Using one transistor, one resistor and one capacitor, he describes the circuit and how the components affect the frequency of the sawtooth wave the oscillator creates. [Eric] uses the oscillator to build a simple LED blinker and shows what happens when he changes the transistor and adjusts the voltage or resistance. He also shows the circuit as a tone generator and adjusts the tone by replacing the resistor with a potentiometer. And then, for fun, he modifies the circuit to show the oscillator as an AM transmitter. Check out his video after the break.

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Espressif Releases ESP8266-Killer!

It’s no secret that we love the ESP8266 chip, and the community of hackers that have contributed to making it useful. We often joke about this or that new WiFi-enabler being an ESP8266 killer, but so far none have stepped up. Here we go again!

Espressif has released a chip that’s going to be an ESP8266 killer, and no, it’s not the ESP32. The ESP8285 went into mass production in March, and should start to appear in the usual outlets fairly soon.

What makes it an ESP8266 killer? It’s an ESP8266, but with the flash memory onboard. Nothing more, but also nothing less. What does this mean? Tiny, tiny designs are possible. And, if the street price ends up being right, there’s no reason you wouldn’t opt for built-in flash. (Unless you were planning on doing some ROM hacking.)

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How Does a Buck Converter Work Anyway?

[Great Scott] should win an award for quickest explanation of a buck converter. Clocking in at five and a half minutes, the video clearly shows the operating principles behind the device.

It starts off with the question, what should you do if you want to drop a voltage? Many of us know that we can dim and brighten an LED using the PWM on an Arduino, but a closer inspection with an oscilloscope still shows 5V peaks that would be dangerous to a 3.3V circuit. He then adds an inductor and diode, this keeps the current from dropping too fast, but the PWM just isn’t switching fast enough to keep the coil energized.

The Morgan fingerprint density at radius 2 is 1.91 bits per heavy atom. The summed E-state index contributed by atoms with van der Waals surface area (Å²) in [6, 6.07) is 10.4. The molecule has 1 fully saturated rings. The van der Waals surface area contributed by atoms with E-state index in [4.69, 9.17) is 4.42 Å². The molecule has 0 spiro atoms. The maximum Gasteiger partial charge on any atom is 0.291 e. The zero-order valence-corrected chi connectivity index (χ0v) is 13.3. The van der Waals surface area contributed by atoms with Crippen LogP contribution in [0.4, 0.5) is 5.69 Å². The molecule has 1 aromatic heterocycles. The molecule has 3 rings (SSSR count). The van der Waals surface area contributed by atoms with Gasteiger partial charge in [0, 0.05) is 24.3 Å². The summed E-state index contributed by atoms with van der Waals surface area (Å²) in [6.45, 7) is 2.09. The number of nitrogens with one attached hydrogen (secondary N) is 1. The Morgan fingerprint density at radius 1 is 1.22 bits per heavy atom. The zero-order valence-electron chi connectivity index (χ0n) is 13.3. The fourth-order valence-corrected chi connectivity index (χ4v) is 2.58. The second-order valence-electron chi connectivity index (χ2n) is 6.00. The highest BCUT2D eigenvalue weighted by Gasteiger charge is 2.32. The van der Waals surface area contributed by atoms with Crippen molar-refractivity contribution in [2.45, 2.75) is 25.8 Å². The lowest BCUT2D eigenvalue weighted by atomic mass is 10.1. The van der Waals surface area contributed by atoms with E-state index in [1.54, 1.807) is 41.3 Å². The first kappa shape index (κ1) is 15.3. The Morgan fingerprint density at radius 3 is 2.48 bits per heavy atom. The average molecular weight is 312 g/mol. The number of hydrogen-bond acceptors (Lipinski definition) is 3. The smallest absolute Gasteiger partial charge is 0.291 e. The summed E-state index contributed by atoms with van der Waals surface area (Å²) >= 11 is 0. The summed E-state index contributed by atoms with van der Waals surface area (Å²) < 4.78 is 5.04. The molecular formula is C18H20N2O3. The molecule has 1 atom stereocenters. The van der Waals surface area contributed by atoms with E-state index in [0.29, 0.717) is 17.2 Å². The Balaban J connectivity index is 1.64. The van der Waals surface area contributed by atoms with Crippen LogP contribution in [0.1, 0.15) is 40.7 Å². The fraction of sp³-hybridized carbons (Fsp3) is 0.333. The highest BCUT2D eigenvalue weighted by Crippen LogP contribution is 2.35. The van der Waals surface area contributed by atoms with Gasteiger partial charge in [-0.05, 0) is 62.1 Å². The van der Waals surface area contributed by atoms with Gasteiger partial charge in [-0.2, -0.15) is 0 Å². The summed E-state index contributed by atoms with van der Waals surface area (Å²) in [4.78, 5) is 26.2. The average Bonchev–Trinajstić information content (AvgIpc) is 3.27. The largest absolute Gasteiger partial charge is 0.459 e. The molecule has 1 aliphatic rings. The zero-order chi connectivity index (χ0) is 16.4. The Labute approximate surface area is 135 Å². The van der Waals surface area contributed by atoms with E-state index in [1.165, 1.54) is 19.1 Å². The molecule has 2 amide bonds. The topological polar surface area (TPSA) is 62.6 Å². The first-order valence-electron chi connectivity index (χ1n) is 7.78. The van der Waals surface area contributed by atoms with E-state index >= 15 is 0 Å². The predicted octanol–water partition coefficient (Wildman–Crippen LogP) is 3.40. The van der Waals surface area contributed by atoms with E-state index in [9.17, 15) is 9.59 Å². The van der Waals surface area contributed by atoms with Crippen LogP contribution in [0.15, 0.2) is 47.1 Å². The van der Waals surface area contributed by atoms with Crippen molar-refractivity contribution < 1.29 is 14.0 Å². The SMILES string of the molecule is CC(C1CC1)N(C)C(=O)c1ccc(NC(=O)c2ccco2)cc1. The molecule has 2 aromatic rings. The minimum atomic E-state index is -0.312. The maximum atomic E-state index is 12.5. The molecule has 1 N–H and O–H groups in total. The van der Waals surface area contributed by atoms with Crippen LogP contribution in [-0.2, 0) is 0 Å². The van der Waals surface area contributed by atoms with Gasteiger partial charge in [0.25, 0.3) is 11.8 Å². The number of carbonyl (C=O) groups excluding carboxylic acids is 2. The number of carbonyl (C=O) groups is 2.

A small modification to the Arduino’s code, and the PWM frequency is now in the kHz range. The voltage looks pretty good on the oscilloscope, but a filter cap gets it to look nice and smooth. Lastly, he shows how when the load changes the voltage out looks different. To fix this a voltage divider feeds back the information to the Arduino, letting it change the PWM duty to match the load.

In the last minute of the video he shows how to hook up off-the-shelf switching regulators, whose support components are now completely demystified as the basic principles are understood. Video after the break.

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Safely Creating A Li-Ion Pack From Phone Cells

[Glen], at Maker Space Newcastle Upon Tyne, is refreshingly honest. As he puts it, he’s too cheap to buy a proper battery.

He needed a 1AH battery pack to power his quadcopter controller and FPV headset, and since inadequate discharge warnings had led him to damage lithium polymer cells with these devices, he wanted his pack to use lithium-ion cells. His requirements were that the cells be as cheap, lightweight, and small as possible, so to satisfy them he turned to a stack of mobile phone cells. Nokia BL-4U cells could be had for under a pound ($1.46) including delivery, so they certainly satisfied his requirement for cheapness.

It might seem a simple procedure, to put together a battery pack, and in terms of physical wiring it certainly is. But lithium-ion cells are not simply connected together in the way dry cells are, to avoid a significant fire risk they need to have the voltage of each individual cell monitored with a special balanced charger. Thus each cell junction needs to be brought out to another connector to the charger.

[Glen]’s write-up takes the reader through all the requirements of safe lithium-ion pack construction and charging, and is a useful read for any lithium-ion newbies. If nothing else it serves as a useful reminder that mobile phone cells can be surprisingly cheap.

Lithium cells have captured our attention before here at Hackaday. Our recent Hackaday Dictionary piece provides a comprehensive primer, we’ve featured another multi-cell build, and an interesting app note from Maxim for a battery manager chip.